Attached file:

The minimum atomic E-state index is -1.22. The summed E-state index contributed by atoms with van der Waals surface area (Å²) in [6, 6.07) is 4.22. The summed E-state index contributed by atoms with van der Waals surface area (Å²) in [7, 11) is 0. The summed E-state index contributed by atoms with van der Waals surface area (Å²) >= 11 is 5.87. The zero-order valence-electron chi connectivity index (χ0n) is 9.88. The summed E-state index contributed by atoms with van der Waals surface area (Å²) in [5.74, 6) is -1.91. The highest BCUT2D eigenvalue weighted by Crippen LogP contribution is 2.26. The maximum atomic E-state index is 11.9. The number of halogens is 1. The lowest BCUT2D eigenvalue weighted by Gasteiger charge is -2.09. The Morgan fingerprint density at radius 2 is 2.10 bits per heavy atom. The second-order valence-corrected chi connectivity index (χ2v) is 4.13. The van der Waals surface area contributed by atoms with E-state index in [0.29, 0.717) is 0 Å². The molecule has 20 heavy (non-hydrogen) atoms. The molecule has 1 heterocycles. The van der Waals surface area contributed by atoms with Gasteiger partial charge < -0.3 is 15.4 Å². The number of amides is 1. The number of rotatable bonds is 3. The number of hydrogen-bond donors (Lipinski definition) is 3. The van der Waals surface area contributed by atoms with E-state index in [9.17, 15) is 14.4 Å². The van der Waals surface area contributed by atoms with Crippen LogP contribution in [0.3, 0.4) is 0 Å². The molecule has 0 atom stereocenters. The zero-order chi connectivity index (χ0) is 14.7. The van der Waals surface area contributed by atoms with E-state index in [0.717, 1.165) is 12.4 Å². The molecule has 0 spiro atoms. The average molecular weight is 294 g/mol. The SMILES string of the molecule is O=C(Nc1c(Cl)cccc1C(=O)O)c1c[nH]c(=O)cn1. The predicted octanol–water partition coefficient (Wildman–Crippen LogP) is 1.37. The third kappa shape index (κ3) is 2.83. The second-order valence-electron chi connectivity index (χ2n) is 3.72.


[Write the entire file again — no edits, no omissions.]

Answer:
The minimum atomic E-state index is -1.22. The summed E-state index contributed by atoms with van der Waals surface area (Å²) in [6, 6.07) is 4.22. The summed E-state index contributed by atoms with van der Waals surface area (Å²) in [7, 11) is 0. The summed E-state index contributed by atoms with van der Waals surface area (Å²) >= 11 is 5.87. The zero-order valence-electron chi connectivity index (χ0n) is 9.88. The summed E-state index contributed by atoms with van der Waals surface area (Å²) in [5.74, 6) is -1.91. The highest BCUT2D eigenvalue weighted by Crippen LogP contribution is 2.26. The maximum atomic E-state index is 11.9. The number of halogens is 1. The lowest BCUT2D eigenvalue weighted by Gasteiger charge is -2.09. The Morgan fingerprint density at radius 2 is 2.10 bits per heavy atom. The second-order valence-corrected chi connectivity index (χ2v) is 4.13. The van der Waals surface area contributed by atoms with E-state index in [0.29, 0.717) is 0 Å². The molecule has 20 heavy (non-hydrogen) atoms. The molecule has 1 heterocycles. The van der Waals surface area contributed by atoms with Gasteiger partial charge < -0.3 is 15.4 Å². The number of amides is 1. The number of rotatable bonds is 3. The number of hydrogen-bond donors (Lipinski definition) is 3. The van der Waals surface area contributed by atoms with E-state index in [9.17, 15) is 14.4 Å². The van der Waals surface area contributed by atoms with Crippen LogP contribution in [0.3, 0.4) is 0 Å². The molecule has 0 atom stereocenters. The zero-order chi connectivity index (χ0) is 14.7. The van der Waals surface area contributed by atoms with E-state index in [0.717, 1.165) is 12.4 Å². The molecule has 0 spiro atoms. The average molecular weight is 294 g/mol. The SMILES string of the molecule is O=C(Nc1c(Cl)cccc1C(=O)O)c1c[nH]c(=O)cn1. The predicted octanol–water partition coefficient (Wildman–Crippen LogP) is 1.37. The third kappa shape index (κ3) is 2.83. The second-order valence-electron chi connectivity index (χ2n) is 3.72.